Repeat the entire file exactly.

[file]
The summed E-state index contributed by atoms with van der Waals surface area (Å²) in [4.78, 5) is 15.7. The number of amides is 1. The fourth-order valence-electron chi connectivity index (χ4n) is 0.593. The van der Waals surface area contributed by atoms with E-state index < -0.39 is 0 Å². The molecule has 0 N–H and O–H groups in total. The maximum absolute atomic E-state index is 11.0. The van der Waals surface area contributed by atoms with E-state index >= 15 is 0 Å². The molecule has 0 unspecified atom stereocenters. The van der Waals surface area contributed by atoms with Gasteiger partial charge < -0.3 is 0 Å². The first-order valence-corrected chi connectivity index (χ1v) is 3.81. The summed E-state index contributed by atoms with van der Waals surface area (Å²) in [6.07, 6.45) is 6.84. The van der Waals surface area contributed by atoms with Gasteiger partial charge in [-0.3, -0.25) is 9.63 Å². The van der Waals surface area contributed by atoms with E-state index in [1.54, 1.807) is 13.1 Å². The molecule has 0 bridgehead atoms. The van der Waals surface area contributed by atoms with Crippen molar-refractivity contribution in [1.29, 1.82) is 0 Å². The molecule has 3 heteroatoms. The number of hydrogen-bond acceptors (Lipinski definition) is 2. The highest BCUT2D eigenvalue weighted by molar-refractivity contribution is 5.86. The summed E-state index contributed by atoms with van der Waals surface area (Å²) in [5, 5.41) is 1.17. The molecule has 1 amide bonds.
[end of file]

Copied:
The summed E-state index contributed by atoms with van der Waals surface area (Å²) in [4.78, 5) is 15.7. The number of amides is 1. The fourth-order valence-electron chi connectivity index (χ4n) is 0.593. The van der Waals surface area contributed by atoms with E-state index < -0.39 is 0 Å². The molecule has 0 N–H and O–H groups in total. The maximum absolute atomic E-state index is 11.0. The van der Waals surface area contributed by atoms with E-state index >= 15 is 0 Å². The molecule has 0 unspecified atom stereocenters. The van der Waals surface area contributed by atoms with Gasteiger partial charge < -0.3 is 0 Å². The first-order valence-corrected chi connectivity index (χ1v) is 3.81. The summed E-state index contributed by atoms with van der Waals surface area (Å²) in [6.07, 6.45) is 6.84. The van der Waals surface area contributed by atoms with Gasteiger partial charge in [-0.3, -0.25) is 9.63 Å². The van der Waals surface area contributed by atoms with E-state index in [1.54, 1.807) is 13.1 Å². The molecule has 0 bridgehead atoms. The van der Waals surface area contributed by atoms with Crippen molar-refractivity contribution in [1.29, 1.82) is 0 Å². The molecule has 3 heteroatoms. The number of hydrogen-bond acceptors (Lipinski definition) is 2. The highest BCUT2D eigenvalue weighted by molar-refractivity contribution is 5.86. The summed E-state index contributed by atoms with van der Waals surface area (Å²) in [5, 5.41) is 1.17. The molecule has 1 amide bonds.